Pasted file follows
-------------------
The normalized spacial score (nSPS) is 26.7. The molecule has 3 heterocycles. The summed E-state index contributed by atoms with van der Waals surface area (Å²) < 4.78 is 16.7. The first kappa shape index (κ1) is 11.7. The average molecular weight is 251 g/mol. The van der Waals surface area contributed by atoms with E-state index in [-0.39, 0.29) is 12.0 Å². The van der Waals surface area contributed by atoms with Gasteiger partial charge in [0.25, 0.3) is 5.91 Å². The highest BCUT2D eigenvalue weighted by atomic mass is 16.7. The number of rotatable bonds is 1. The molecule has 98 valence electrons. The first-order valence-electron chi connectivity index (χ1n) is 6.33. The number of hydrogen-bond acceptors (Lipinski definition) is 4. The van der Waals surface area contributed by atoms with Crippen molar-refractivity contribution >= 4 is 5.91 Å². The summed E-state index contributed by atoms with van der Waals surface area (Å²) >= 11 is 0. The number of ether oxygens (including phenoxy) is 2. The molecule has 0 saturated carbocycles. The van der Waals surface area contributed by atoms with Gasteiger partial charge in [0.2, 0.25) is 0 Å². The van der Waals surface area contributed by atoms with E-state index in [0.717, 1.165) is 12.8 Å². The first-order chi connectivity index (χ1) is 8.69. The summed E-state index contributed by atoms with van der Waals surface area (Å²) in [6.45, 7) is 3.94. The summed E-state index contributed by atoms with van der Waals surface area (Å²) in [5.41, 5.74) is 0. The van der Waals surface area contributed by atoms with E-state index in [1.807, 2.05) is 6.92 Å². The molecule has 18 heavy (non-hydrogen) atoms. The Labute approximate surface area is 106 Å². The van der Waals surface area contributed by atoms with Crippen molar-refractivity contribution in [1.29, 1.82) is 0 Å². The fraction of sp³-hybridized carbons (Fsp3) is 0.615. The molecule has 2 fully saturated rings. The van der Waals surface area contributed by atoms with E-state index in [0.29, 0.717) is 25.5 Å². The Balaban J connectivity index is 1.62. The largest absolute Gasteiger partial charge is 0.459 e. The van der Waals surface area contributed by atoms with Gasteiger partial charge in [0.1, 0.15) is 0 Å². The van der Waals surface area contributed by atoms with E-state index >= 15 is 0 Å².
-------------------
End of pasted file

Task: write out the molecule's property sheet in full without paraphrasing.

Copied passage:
The normalized spacial score (nSPS) is 26.7. The molecule has 3 heterocycles. The summed E-state index contributed by atoms with van der Waals surface area (Å²) < 4.78 is 16.7. The first kappa shape index (κ1) is 11.7. The average molecular weight is 251 g/mol. The van der Waals surface area contributed by atoms with E-state index in [-0.39, 0.29) is 12.0 Å². The van der Waals surface area contributed by atoms with Gasteiger partial charge in [0.25, 0.3) is 5.91 Å². The highest BCUT2D eigenvalue weighted by atomic mass is 16.7. The number of rotatable bonds is 1. The molecule has 98 valence electrons. The first-order valence-electron chi connectivity index (χ1n) is 6.33. The number of hydrogen-bond acceptors (Lipinski definition) is 4. The van der Waals surface area contributed by atoms with Crippen molar-refractivity contribution >= 4 is 5.91 Å². The summed E-state index contributed by atoms with van der Waals surface area (Å²) >= 11 is 0. The number of ether oxygens (including phenoxy) is 2. The molecule has 0 saturated carbocycles. The van der Waals surface area contributed by atoms with Gasteiger partial charge in [0.2, 0.25) is 0 Å². The van der Waals surface area contributed by atoms with E-state index in [0.717, 1.165) is 12.8 Å². The first-order chi connectivity index (χ1) is 8.69. The summed E-state index contributed by atoms with van der Waals surface area (Å²) in [6.45, 7) is 3.94. The summed E-state index contributed by atoms with van der Waals surface area (Å²) in [5.41, 5.74) is 0. The van der Waals surface area contributed by atoms with E-state index in [1.807, 2.05) is 6.92 Å². The molecule has 18 heavy (non-hydrogen) atoms. The Labute approximate surface area is 106 Å². The van der Waals surface area contributed by atoms with Crippen molar-refractivity contribution in [1.29, 1.82) is 0 Å². The fraction of sp³-hybridized carbons (Fsp3) is 0.615. The molecule has 2 fully saturated rings. The van der Waals surface area contributed by atoms with E-state index in [0.29, 0.717) is 25.5 Å². The Balaban J connectivity index is 1.62. The largest absolute Gasteiger partial charge is 0.459 e. The van der Waals surface area contributed by atoms with Gasteiger partial charge in [0.1, 0.15) is 0 Å². The van der Waals surface area contributed by atoms with E-state index >= 15 is 0 Å².